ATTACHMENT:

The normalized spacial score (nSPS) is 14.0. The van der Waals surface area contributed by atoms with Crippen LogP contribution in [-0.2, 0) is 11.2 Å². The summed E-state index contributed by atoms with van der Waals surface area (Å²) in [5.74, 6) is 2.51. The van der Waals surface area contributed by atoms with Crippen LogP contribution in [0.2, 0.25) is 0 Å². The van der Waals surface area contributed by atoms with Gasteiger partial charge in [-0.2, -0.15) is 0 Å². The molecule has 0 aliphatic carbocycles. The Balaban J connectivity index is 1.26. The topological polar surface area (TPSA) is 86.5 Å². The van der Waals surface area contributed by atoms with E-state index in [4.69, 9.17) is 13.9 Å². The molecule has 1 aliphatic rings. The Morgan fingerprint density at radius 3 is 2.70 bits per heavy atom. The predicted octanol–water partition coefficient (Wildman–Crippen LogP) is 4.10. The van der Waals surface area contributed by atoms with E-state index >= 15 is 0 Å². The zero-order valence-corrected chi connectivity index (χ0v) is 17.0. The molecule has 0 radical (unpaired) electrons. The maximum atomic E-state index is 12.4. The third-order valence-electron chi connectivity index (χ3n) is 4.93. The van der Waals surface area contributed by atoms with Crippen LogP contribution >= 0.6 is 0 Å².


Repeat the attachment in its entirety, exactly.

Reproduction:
The normalized spacial score (nSPS) is 14.0. The van der Waals surface area contributed by atoms with Crippen LogP contribution in [-0.2, 0) is 11.2 Å². The summed E-state index contributed by atoms with van der Waals surface area (Å²) in [5.74, 6) is 2.51. The van der Waals surface area contributed by atoms with Crippen LogP contribution in [0.2, 0.25) is 0 Å². The van der Waals surface area contributed by atoms with Gasteiger partial charge in [-0.2, -0.15) is 0 Å². The molecule has 0 aliphatic carbocycles. The Balaban J connectivity index is 1.26. The topological polar surface area (TPSA) is 86.5 Å². The van der Waals surface area contributed by atoms with E-state index in [4.69, 9.17) is 13.9 Å². The molecule has 1 aliphatic rings. The Morgan fingerprint density at radius 3 is 2.70 bits per heavy atom. The predicted octanol–water partition coefficient (Wildman–Crippen LogP) is 4.10. The van der Waals surface area contributed by atoms with E-state index >= 15 is 0 Å². The zero-order valence-corrected chi connectivity index (χ0v) is 17.0. The molecule has 0 radical (unpaired) electrons. The maximum atomic E-state index is 12.4. The third-order valence-electron chi connectivity index (χ3n) is 4.93. The van der Waals surface area contributed by atoms with Crippen LogP contribution >= 0.6 is 0 Å².